HongKong chemists develop world’s first light-seeking nanorobot
New Delhi, Nov 19: Scientists have developed the world’s first light-seeking blood cell-sized nanorobot which can be injected into patients’ bodies, helping surgeons to remove tumours and enabling more precise engineering of targeted medications.
The findings of the team of researchers led by Dr Jinyao Tang of the Department of Chemistry, the University of Hong Kong, have been published in the leading scientific journal Nature Nanotechnology.
The famous science fiction movie “Fantastic Voyage,” for instance, shows a group of scientists driving their miniaturised nano-submarine inside the human body to repair a damaged brain.
“Terminator 2” features billions of Nanorobots assembling into the amazing shape-shifting body: the T-1000.
In the real world, however, it is quite challenge to design a sophisticated nano robot with such advanced capabilities.
The Nobel Prize in Chemistry 2016 was awarded to three scientists for “the design and synthesis of molecular machines”.
They developed a set of mechanical components at molecular scale which may be assembled into more complicated nano machines to manipulate single molecule such as DNA or proteins in the future.
The development of tiny nanoscale machines for biomedical applications has been a major trend of scientific research in recent years.
Any breakthroughs will potentially open the door to new knowledge and treatments of diseases and development of new drugs.
One difficulty in nanorobot design is to make these nanostructures sense and respond to the environment.
Given each nanorobot is only a few micrometer in size which is 50 times smaller than the diameter of a human hair, it is very difficult to squeeze normal electronic sensors and circuits into nanorobots.
Currently, the only method to remotely control Nanorobots is to incorporate tiny magnetic inside the Nanorobot and guide their motion via an external magnetic field.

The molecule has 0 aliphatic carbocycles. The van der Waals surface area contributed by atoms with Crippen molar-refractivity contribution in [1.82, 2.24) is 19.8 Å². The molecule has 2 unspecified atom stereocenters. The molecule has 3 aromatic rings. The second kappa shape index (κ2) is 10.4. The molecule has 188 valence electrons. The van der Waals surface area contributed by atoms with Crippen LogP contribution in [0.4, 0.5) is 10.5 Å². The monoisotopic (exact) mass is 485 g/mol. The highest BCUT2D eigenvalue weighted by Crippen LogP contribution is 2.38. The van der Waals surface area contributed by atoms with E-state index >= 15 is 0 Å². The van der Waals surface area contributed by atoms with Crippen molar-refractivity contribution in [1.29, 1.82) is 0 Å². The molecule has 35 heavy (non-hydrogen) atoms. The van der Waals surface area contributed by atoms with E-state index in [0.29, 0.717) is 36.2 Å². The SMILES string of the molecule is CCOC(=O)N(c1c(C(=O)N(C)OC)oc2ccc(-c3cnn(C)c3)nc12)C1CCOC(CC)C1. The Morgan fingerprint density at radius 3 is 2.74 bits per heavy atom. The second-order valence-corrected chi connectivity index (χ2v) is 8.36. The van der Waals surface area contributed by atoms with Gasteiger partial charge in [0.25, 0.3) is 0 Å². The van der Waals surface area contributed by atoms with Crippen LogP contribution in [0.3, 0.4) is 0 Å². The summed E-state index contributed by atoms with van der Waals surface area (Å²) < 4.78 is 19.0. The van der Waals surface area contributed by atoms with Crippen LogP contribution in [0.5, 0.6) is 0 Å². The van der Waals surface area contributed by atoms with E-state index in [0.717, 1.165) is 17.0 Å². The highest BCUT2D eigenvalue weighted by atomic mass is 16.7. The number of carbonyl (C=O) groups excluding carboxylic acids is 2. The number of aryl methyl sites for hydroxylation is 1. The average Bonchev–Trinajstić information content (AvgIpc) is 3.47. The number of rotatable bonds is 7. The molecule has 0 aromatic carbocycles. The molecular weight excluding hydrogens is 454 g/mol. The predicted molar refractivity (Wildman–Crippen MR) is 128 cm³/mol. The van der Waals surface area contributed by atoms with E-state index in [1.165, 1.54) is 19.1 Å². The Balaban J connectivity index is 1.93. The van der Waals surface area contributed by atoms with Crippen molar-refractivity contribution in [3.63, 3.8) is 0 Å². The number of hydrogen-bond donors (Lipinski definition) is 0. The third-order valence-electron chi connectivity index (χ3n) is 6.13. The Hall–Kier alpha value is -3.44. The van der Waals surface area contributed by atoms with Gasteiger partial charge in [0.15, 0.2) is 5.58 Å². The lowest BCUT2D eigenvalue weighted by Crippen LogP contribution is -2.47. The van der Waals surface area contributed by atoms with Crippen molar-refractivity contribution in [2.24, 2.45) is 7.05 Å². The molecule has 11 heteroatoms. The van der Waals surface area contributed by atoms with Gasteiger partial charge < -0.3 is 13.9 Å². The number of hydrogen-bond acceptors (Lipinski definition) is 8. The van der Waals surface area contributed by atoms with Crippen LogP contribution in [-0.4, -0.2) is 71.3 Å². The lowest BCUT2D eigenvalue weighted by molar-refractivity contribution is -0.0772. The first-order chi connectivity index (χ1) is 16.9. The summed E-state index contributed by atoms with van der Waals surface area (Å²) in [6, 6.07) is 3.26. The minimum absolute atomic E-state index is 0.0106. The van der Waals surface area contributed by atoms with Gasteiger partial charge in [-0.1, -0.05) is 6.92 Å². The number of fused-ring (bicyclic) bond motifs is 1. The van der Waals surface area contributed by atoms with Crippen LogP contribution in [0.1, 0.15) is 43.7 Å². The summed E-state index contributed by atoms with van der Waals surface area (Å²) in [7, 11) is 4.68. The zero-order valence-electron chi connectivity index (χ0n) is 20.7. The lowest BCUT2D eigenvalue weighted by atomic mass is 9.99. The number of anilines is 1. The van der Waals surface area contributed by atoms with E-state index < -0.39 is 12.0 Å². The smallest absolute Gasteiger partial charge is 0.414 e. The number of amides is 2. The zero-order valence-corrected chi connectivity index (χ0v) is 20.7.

The nanorobot developed by Dr Jinyao Tang’s team use light as the propelling force, and is the first research team globally to explore the light-guided nanorobot and demonstrate its feasibility and effectiveness.
Dr Tang’s team demonstrated the unprecedented ability of these light-controlled nanorobots as they are “dancing” or even spell a word under light control.
With a novel nanotree structure, the nanorobots can respond to the light shining on it like moths being drawn to flames.
Dr Tang described the motions as if “they can “see” the light and drive itself towards it”.
The team gained inspiration from natural green algae for the nanorobot design.
In nature, some green algae have evolved with the ability of sensing light around it.
Even just a single cell, these green algae can sense the intensity of light and swim towards the light source for photosynthesis.
Dr Jinyao Tang’s team spent three years to develop the nanorobots.
With a novel nanotree structure, these robots are composed of two common and low-price semiconductor materials: silicon and titanium oxide.
During the synthesis, silicon and titanium oxide are shaped into nanowire and then further arranged into a tiny nanotree heterostructure.
Dr Tang said: “Although the current nanorobot cannot be used for disease treatment yet, we are working on the next generation nanorobotic system which is more efficient and biocompatible.
” Light, he says, is a more effective option to communicate between microscopic world and macroscopic world.
“We can conceive that more complicated instructions can be sent to nanorobots which provide scientists with a new tool to further develop more functions into nanorobot and get us one step closer to daily life applications,” the chemist added.